Our View: Boom and bust cycle

Most people have cleared out their Christmas tree by now and turkey with all of the trimmings are but a distant memory

Most people have cleared out their Christmas tree by now and holiday eggnog, rum cake and  turkey with all of the trimmings are but a distant memory. The bills are starting to roll in, along with that feeling of perhaps overdoing it yet again, and, as the new year begins to take shape, we are faced with that desire to do better, to pare back and cut down.

But for many of us this feeling lasts but a short while as evidenced by a poll taken early in 2014 which found a quarter of men broke their New Year’s resolution to lose weight after one day.

Who can blame them?

Instead of dining on holiday delicacies, we’re back to the detoxing and juice cleanses; instead of spending on gifts, clothes, new phones and TVs at Christmas, we’re now supposed to cut back our spending and start putting something away for RRSP season.

It’s a boom and bust cycle that’s hard on the nerves, which is why most people simply ignore the traditional New Year’s resolution.

However, for those that feel that need to promote change in 2015, maybe your resolutions could be less personal and more social.

Resolve not to tailgate — at all. Ever. If everyone took up this resolution can you imagine how different it would be to drive our city streets and highways?

Resolve to speed things up at the grocery checkout. This goes out to the people, usually with a large purchase, who insist on reading the checkout magazines and seem genuinely surprised that they have to produce their credit or bank card, store card, or coupons at the time of purchase.

Resolve to stop filling up your Facebook page with selfies.

Resolve to reflect on your actions more than once a year. It’s strange that resolutions are made in January, and not all year long. We can always find things to improve in our lives.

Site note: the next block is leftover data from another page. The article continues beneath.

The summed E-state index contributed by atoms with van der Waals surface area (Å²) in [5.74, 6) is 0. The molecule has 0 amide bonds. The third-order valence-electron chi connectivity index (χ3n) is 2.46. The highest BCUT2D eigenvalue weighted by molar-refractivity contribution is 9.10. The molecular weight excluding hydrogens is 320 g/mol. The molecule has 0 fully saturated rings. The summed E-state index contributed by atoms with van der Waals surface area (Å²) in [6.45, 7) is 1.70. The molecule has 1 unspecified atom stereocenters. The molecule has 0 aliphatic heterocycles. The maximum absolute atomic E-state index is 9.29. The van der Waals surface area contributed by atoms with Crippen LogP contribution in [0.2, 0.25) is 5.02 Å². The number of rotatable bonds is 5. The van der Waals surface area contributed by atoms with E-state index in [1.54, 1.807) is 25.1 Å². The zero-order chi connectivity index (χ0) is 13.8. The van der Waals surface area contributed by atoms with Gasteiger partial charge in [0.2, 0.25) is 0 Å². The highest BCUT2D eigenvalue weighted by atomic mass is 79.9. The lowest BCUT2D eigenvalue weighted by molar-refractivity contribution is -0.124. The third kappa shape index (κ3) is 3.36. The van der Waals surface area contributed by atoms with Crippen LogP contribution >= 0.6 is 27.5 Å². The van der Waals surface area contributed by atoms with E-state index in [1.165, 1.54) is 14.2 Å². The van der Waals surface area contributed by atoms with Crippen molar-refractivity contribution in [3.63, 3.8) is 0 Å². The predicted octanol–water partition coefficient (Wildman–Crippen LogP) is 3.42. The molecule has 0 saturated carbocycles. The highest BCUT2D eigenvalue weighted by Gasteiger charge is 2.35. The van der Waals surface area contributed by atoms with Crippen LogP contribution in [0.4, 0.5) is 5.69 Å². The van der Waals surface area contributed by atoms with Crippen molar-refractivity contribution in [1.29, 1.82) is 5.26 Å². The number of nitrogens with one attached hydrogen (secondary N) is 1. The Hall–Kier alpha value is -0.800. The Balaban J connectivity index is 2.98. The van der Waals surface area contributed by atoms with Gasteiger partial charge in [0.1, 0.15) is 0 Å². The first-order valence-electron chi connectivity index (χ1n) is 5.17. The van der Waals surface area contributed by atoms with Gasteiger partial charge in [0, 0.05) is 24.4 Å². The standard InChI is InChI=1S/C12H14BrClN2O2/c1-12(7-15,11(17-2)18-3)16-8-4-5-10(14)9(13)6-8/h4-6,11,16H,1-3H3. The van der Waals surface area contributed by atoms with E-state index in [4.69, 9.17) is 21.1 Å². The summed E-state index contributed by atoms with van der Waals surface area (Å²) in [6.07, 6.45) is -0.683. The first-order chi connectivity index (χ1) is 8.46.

Just Posted

Castlegar’s Waterline property purchased; owners to protect it for rock climbers

New owners plan to subdivide, sell bluffs to recreational climbing group

Feds, B.C. to expand Darkwoods Conservation area

New funding allows the national land trust to add some 7,900 hectares to the Darkwoods Conservation Area

Good fencing makes good neighbours— especially when your neighbours are bears

Workshop in Pass Creek this weekend to promote benefits of proper protection for livestock

Josie Hotel will be ready on opening day, says management

West Kootenay’s first ski-in, ski-out boutique hotel to open this month

Columbia Avenue paving scheduled for weekend

Paving on Castlegar’s main thoroughfare will take place in a few days, weather permitting.

Josie Hotel will be ready on opening day, says management

West Kootenay’s first ski-in, ski-out boutique hotel to open this month

John Horgan shrugs off low turnout, change to referendum option

‘No’ proportional representation group says voting should be extended

Two more government pot shops to open in Kamloops

Two private applications are also in the queue to come before city council by the end of the year

2 B.C. men charged after allegedly stealing $1,400 worth of butter

The two men, ages 23 and 25, are facing charges of theft under $5,000, Coquitlam police said

Invasive fire ants join the tourist swarms at Hawaii Volcano National Park

Invasive species found at popular tourist destination

Ten-year sentence for man convicted of B.C. belt-strangling death

Shayne McGenn guilty of manslaughter in 2016 death of David Delaney, 63

Roy Clark, country singer, ‘Hee Haw’ star, has died

Guitar virtuoso died because of complications from pneumonia at home in Tulsa, Okla. He was 85.

Lack of funding, culture on campus biggest barriers for Indigenous students: report

Report based on nearly 300 responses found lack of support at post-secondary schools a big concern

Tinder sex assault suspect charged; additional alleged victims sought

Vincent Noseworthy of Alberta is accused of aggravated sexual assault, unlawful confinement and more

Most Read